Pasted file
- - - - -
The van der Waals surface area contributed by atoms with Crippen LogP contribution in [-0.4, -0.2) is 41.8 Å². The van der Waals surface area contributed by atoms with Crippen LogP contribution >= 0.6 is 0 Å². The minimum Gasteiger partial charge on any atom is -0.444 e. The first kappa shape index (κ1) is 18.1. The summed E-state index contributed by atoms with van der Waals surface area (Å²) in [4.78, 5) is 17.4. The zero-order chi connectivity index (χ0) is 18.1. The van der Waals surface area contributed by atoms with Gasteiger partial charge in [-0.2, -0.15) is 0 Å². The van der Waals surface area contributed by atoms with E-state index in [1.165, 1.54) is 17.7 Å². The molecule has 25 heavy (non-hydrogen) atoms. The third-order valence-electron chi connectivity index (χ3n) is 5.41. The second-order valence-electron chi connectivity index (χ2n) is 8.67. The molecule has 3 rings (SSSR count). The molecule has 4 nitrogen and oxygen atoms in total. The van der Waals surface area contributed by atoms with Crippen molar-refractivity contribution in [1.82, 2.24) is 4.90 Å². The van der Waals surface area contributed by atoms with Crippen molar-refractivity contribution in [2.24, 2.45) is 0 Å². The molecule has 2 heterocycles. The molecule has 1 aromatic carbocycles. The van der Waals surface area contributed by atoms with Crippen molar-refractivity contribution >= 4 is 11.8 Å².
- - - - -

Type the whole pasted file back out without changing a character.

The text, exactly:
The van der Waals surface area contributed by atoms with Crippen LogP contribution in [-0.4, -0.2) is 41.8 Å². The van der Waals surface area contributed by atoms with Crippen LogP contribution >= 0.6 is 0 Å². The minimum Gasteiger partial charge on any atom is -0.444 e. The first kappa shape index (κ1) is 18.1. The summed E-state index contributed by atoms with van der Waals surface area (Å²) in [4.78, 5) is 17.4. The zero-order chi connectivity index (χ0) is 18.1. The van der Waals surface area contributed by atoms with Gasteiger partial charge in [-0.2, -0.15) is 0 Å². The van der Waals surface area contributed by atoms with E-state index in [1.165, 1.54) is 17.7 Å². The molecule has 25 heavy (non-hydrogen) atoms. The third-order valence-electron chi connectivity index (χ3n) is 5.41. The second-order valence-electron chi connectivity index (χ2n) is 8.67. The molecule has 3 rings (SSSR count). The molecule has 4 nitrogen and oxygen atoms in total. The van der Waals surface area contributed by atoms with Crippen molar-refractivity contribution in [1.82, 2.24) is 4.90 Å². The van der Waals surface area contributed by atoms with Crippen molar-refractivity contribution in [2.24, 2.45) is 0 Å². The molecule has 2 heterocycles. The molecule has 1 aromatic carbocycles. The van der Waals surface area contributed by atoms with Crippen molar-refractivity contribution >= 4 is 11.8 Å².